The front canopy will be reduced in size, lighting to “enhance the external appearance of the building,” and the “design of the external doors [is] inspired by the art deco design of the building.”

There will be one main vertical VUE sign, on existing black covered vertical board (formerly the “Warner”/“Village” sign), angled on both sides to be visible from either approach.

Also amongst the application documents are a couple of photos from the “Warner Village” period.

Can’t say I like the “copper” colour scheme shown in the renderings but they are hardly “photorealistic” and it can hardly be worse than what’s already there.

Robert L. Bradley
Robert L. Bradley on October 24, 2016 at 8:28 pm

I visited the Vue West End again for the 2016 BFI London Film Festival, and the curtains and stage lights were used in Cinemas 5 and 7. It looked very nice. Then I saw a non-festival film in one of the basement cinemas, and curtains and stage lights were not used. I could see that they have the type of curtain that rises because I could see it above the screen. What I don’t understand is, if they have them, why don’t they use them? It makes for a much nicer presentation.

davepring
davepring on February 1, 2017 at 6:51 am

The Vue WestEnd closes in March for a major refurbishment and not before time! Seating capacity will be reduced by half as more luxurious fully reclining seats are installed. Dolby Atmos will also be installed in the two largest screens.

Robert L. Bradley
Robert L. Bradley on February 1, 2017 at 9:17 am

How will that affect the BFI London Film Festival with their reduced seating capacity? Lack of large auditoriums last year caused them to build a temporary auditorium beside the Thames.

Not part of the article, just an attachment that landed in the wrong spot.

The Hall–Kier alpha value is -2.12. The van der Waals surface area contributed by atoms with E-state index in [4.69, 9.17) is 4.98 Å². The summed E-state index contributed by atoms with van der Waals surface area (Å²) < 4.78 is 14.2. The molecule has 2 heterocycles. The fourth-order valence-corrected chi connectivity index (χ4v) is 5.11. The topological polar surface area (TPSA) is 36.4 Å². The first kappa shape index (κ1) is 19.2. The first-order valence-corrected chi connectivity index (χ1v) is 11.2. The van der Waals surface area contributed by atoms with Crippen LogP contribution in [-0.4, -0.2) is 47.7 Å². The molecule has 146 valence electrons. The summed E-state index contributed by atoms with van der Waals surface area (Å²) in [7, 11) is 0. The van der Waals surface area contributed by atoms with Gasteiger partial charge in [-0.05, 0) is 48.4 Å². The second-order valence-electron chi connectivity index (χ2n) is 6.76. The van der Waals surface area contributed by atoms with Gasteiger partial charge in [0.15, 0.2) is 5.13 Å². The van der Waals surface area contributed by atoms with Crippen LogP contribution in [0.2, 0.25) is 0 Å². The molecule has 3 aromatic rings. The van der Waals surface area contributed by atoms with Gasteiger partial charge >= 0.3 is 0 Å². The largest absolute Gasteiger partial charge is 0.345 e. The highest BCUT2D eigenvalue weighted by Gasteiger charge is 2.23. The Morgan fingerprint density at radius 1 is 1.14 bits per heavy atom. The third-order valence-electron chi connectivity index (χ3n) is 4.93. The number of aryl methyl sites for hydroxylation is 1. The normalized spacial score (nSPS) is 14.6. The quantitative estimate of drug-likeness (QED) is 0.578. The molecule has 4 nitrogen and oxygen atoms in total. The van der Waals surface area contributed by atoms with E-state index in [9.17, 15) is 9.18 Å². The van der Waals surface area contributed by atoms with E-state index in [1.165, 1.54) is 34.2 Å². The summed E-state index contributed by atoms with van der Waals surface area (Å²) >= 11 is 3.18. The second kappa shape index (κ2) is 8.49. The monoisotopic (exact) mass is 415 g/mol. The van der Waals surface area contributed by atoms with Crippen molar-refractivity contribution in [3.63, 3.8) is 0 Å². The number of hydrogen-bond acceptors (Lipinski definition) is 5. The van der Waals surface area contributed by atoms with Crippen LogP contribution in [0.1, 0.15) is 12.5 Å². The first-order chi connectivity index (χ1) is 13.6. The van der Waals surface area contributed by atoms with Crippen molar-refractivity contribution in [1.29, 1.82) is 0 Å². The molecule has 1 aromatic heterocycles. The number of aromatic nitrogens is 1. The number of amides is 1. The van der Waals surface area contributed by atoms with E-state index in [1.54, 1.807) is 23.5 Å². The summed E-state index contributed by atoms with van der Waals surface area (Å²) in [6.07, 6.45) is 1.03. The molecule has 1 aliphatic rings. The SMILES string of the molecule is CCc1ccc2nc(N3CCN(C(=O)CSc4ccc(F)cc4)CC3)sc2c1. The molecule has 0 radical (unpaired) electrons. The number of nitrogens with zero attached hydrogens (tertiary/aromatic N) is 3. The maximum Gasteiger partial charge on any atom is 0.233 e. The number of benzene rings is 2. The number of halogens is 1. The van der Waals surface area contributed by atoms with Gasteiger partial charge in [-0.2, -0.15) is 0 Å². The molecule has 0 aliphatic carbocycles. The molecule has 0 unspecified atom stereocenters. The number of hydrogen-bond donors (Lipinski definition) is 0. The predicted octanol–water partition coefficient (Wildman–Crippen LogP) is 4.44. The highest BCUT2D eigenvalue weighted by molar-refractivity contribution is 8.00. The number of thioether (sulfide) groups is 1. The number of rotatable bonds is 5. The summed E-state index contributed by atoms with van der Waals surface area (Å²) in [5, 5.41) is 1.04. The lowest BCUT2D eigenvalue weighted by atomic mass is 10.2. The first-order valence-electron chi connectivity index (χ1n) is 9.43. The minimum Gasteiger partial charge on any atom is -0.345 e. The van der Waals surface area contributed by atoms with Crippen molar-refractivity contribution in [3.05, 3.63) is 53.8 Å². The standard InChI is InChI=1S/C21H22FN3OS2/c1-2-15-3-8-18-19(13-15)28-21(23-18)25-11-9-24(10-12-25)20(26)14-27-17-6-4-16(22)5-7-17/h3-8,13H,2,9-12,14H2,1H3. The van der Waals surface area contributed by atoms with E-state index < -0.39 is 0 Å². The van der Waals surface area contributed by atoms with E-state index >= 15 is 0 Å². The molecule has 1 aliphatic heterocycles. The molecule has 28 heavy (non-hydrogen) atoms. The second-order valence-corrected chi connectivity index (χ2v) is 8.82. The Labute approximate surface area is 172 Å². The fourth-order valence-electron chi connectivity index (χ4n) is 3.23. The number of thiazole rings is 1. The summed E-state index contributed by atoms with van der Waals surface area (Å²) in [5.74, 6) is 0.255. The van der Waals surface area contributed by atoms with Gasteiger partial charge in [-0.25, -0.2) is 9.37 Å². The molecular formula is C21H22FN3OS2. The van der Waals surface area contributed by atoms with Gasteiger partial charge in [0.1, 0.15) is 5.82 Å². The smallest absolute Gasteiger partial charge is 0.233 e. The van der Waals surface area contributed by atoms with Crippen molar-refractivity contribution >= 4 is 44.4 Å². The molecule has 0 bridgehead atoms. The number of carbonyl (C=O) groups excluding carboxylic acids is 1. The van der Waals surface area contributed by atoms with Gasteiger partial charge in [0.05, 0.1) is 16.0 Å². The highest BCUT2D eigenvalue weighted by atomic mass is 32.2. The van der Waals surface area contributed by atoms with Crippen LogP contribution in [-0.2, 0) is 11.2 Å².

SethLewis
SethLewis on February 1, 2017 at 11:00 am

Amazing the last refurbishment was in 1992 25 years ago We’ve avoided this theatre like the plague in the last 10 years only using it for the odd exclusive or London Film Festival showing but did enjoy a long list of pictures here before and after the refurb – Driving Miss Daisy, Bonfire of the Vanities, The Fugitive, Faithless, Serial Mom, Big Night, Fifth Element, My Best Friend’s Wedding, Scream, Don Juan De Marco, Dick Tracy, Home Alone, Butcher Boy, LA Confidential, True Romance, Scooby Doo 2 (yes with my then young nephew), Brokeback Mountain (exclusive), The Aviator (exclusive) and probably quite a few more Expect the LFF will make more use of Odeon Leicester Square, Odeon Covent Garden, PictureHouse Central and the Prince Charles but OLS and OCG are probably due for refurbs too

CF100
CF100 on February 23, 2017 at 9:47 am

davepring: Excellent news!

Bet they ditch the tabs though. :–(